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Top Trump aide Peter Navarro rejects plea deal from prosecutors

Washington — Donald Trump's top White House trade adviser, Peter Navarro, rejected a plea offer extended to him by the government in his ongoing contempt of Congress criminal case, prosecutors said Friday. 

Navarro was indicted earlier this year on two counts of criminal contempt of Congress after refusing to comply with demands from the House select committee investigating the Jan. 6 Capitol attack that he hand over pertinent documents and sit for a deposition. 

The plea deal that Navarro rejected stipulated that he admit to one of the two charges brought against him and comply with the House subpoena in a manner satisfactory to the Justice Department. In exchange, according to federal prosecutors, the government would limit its sentencing request for Navarro to a maximum of 30 days in prison. Each of the misdemeanor counts carries a maximum sentence of one year in prison if convicted. 

Former Trump Aide Peter Navarro Appears For Arraignment In DC District Court
FILE: WASHINGTON, DC - JUNE 17: Former Trump White House Advisor Peter Navarro arrives for his arraignment at the Prettyman U.S. Courthouse on June 17, 2022 in Washington, DC. / Getty Images

The select committee first subpoenaed Navarro for records and testimony in early February. Investigators believe Navarro worked with former White House chief strategist Steve Bannon and others to craft a plan to change the outcome of the 2020 presidential election. The February request from the committee also notes that in his book, Navarro described the plan as the "Green Bay Sweep" and wrote it was "the last, best chance to snatch a stolen election from the Democrats' jaws of deceit."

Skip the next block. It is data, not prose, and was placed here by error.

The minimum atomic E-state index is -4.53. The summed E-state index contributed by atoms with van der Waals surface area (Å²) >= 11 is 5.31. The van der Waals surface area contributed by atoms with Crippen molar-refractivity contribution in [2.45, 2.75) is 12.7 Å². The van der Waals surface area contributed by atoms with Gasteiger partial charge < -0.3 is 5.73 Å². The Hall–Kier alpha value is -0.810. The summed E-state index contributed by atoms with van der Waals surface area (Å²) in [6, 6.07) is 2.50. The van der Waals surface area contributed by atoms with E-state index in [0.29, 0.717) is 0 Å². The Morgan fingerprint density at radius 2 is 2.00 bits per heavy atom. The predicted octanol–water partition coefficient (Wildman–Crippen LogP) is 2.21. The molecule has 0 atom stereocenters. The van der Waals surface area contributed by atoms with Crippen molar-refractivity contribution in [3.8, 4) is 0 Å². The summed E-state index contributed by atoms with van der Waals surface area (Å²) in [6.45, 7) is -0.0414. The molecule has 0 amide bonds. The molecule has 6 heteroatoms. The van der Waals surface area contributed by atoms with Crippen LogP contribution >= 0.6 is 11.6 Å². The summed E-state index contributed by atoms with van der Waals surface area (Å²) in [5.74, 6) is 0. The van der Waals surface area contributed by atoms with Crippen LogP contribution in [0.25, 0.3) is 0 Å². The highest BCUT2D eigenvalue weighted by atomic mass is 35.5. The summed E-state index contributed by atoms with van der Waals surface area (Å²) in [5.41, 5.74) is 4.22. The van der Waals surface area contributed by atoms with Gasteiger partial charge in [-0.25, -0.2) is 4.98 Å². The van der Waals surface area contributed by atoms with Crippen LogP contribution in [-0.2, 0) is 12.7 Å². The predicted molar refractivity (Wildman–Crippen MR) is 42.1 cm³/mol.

Navarro refused to comply, citing executive privilege and his role as former senior adviser to the one-time president and was subsequently charged with criminal contempt of Congress. 

In court on Friday, Navarro's defense team characterized the prosecution, set to go to trial in November, as a case of "first impression," arguing there is neither a historic nor legal basis for contempt charges against a former White House aide. Navarro's lawyers also alleged a certain "degree of animus" by the Justice Department after the defendant was arrested last month at a D.C.-area airport, where he planned to board a flight to Nashville for a TV appearance. 

After his arrest, Navarro criticized the law enforcement response, accusing investigators of rebuffing his attempts to negotiate with an attorney and instead placing him in handcuffs and leg irons. 

His attorneys again raised what they characterized as the government's "outrageous" treatment of Navarro at the time of his arrest on Friday to Judge Amit Mehta, the federal judge overseeing the case and said they plan on asking for more evidence about the nature of his arrest.

"It seems curious to me…why the government treated Mr. Navarro's arrest in the way that it did," Mehta concurred in court on Friday.

Prosecutors have maintained in court filings that Navarro made "numerous misrepresentations" about his arrest.  

The U.S. attorney's office in Washington, D.C. declined to comment. 

On Monday, another top Trump aide, Steve Bannon, will be the first defendant accused of criminally ignoring a Jan. 6 committee subpoena to go to trial.

Navarro pleaded not guilty to both counts and recently hired two attorneys to represent him after initially representing himself in court. 

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